By William W. Abbott
Older subdivision maps create a series of unique considerations. In the case of Wright v. City of Morro Bay (November 7, 2006) 2006 Cal. App. LEXIS 1752, the court wrestled with the status of a mapped but unused road. Property owners Wright and Reddell (“Wright”) owned property in the City of Morro Bay. The property was the subject of an 1888 subdivision (pre-dating California’s first subdivision ordinance, enacted in 1893.) Wright’s property was adjacent to a street (“Jordan Terrace”) shown on the subdivision map. Jordan Terrace had never been used a public street or for any other public purpose. In 1935 however, the City had accepted Jordan Terrace into the City street system.
As the subdivision map pre-dated the first state statute regulating subdivisions, the court applied the common law with respect to dedications. The filing of the map showing streets constitutes an offer of dedication, which may be accepted for public use by formal action, or simply by public use. Here, there was no dispute that the City had formally accepted the road into the City system, although it was never used for that purpose.
Wright argued that Code of Civil Procedure 771.010 and its predecessor governed, and that the failure to use the property resulted in a conclusive presumption that the offer had never been accepted. The appellate court noted that 771.010 and its predecessor were enacted twenty years after the City’s formal action to accept the road, and absent a clear legislative statement of its retroactive application, was not a basis upon which the court could conclude that the offer had lapsed. While in circumstances where a city rejects an offer and over time the owner uses the road area (through fencing and improvements), a court may apply 771.010 retroactively (Paris v. County of Santa Clara (1969) 270 Cal.App.2d 691), such facts were not applicable in Wright’s situation as there was a formal acceptance (compared to a rejection) and a lack of inconsistent use of the road area.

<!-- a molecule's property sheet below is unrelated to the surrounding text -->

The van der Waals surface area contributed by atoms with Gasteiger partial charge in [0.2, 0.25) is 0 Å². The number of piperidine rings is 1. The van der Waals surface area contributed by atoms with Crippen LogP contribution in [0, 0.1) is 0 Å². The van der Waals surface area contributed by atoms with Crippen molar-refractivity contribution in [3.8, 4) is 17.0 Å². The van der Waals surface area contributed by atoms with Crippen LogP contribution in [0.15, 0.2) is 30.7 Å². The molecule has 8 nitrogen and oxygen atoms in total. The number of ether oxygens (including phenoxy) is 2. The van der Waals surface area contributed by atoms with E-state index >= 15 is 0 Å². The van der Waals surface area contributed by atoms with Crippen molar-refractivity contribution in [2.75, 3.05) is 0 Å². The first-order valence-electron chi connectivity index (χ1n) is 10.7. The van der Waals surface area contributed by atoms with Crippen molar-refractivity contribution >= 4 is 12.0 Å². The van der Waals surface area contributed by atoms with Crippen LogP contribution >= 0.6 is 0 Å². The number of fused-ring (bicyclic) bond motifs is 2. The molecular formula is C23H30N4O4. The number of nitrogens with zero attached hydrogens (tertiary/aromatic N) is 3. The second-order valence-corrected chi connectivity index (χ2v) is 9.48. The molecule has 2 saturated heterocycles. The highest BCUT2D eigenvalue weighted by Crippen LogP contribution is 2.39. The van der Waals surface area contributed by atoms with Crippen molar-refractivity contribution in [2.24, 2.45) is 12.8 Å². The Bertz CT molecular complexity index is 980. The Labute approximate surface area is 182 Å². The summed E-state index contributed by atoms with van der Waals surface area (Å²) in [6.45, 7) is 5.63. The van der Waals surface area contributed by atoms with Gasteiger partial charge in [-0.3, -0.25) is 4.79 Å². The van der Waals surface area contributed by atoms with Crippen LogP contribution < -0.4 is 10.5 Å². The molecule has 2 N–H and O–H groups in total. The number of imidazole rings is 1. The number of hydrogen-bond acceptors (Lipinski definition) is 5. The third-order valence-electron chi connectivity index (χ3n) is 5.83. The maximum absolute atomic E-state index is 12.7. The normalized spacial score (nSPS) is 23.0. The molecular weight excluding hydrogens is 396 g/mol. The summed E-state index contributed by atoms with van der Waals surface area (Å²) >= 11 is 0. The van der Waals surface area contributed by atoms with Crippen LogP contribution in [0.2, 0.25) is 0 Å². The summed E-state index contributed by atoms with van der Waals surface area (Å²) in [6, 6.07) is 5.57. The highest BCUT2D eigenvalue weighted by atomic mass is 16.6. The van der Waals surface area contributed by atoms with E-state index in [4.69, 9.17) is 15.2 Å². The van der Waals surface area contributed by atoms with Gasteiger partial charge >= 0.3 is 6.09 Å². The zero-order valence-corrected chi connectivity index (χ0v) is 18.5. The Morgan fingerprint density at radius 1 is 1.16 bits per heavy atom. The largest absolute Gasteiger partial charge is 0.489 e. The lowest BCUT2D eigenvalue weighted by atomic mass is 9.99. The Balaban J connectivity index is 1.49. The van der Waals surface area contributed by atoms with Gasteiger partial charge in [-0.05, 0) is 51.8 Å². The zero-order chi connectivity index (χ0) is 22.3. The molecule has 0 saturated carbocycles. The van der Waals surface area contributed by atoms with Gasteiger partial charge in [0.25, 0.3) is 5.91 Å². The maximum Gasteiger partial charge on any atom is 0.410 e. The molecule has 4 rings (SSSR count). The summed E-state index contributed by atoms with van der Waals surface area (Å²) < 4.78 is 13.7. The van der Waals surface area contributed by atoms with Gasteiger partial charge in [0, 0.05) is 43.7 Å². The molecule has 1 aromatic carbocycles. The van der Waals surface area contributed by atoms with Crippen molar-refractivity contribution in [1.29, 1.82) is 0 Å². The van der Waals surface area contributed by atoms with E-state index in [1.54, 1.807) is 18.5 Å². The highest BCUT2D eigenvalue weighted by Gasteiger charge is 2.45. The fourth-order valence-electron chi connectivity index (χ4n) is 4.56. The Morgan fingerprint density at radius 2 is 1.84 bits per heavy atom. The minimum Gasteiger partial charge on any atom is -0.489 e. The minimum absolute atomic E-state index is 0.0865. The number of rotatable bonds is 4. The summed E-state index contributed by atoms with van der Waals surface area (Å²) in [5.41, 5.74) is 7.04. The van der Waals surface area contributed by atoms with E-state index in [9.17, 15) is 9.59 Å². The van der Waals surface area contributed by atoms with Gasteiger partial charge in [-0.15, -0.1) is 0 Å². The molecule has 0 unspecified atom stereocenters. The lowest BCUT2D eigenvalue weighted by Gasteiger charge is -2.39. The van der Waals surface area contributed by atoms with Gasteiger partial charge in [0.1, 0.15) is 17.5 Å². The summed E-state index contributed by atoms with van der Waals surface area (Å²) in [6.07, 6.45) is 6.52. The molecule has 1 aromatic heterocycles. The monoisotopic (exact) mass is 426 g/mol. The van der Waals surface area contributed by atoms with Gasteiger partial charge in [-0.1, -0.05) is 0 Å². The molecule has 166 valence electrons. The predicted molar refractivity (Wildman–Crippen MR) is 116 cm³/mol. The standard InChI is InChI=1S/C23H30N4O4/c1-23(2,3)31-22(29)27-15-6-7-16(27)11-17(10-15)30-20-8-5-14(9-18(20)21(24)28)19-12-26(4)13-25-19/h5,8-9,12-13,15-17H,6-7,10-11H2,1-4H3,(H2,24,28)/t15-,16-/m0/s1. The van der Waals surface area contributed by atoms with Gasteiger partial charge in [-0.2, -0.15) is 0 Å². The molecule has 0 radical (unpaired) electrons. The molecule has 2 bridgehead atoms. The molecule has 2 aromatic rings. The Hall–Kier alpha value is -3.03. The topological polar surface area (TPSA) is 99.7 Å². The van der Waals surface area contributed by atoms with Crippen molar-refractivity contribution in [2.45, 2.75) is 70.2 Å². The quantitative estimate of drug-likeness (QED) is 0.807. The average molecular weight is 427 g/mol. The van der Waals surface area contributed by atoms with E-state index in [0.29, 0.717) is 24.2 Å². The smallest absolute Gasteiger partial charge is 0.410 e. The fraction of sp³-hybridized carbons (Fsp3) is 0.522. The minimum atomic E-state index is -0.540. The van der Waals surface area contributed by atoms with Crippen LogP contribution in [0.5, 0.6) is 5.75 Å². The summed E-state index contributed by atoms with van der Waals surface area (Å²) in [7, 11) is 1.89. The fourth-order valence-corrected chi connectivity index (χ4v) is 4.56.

Wright also argued the lack of use by the City constituted a lapse. However, formal acceptance by the City completed the dedication, and mere non-use by itself does not rise to abandonment or an estoppel claim. The court went on to note that formal vacation of the street under the Streets and Highways code was the exclusive means by which the City could terminate its interest in the road.
Bill Abbott is a partner with Abbott & Kindermann, LLP. For questions relating to this article or any other California land use, environmental and planning issues contact Abbott & Kindermann at (916) 456-9595.
The information presented in this article should not be construed to be formal legal advice by Abbott & Kindermann, LLP, nor the formation of a lawyer/client relationship. Because of the changing nature of this area of the law and the importance of individual facts, readers are encouraged to seek independent counsel for advice regarding their individual legal issues.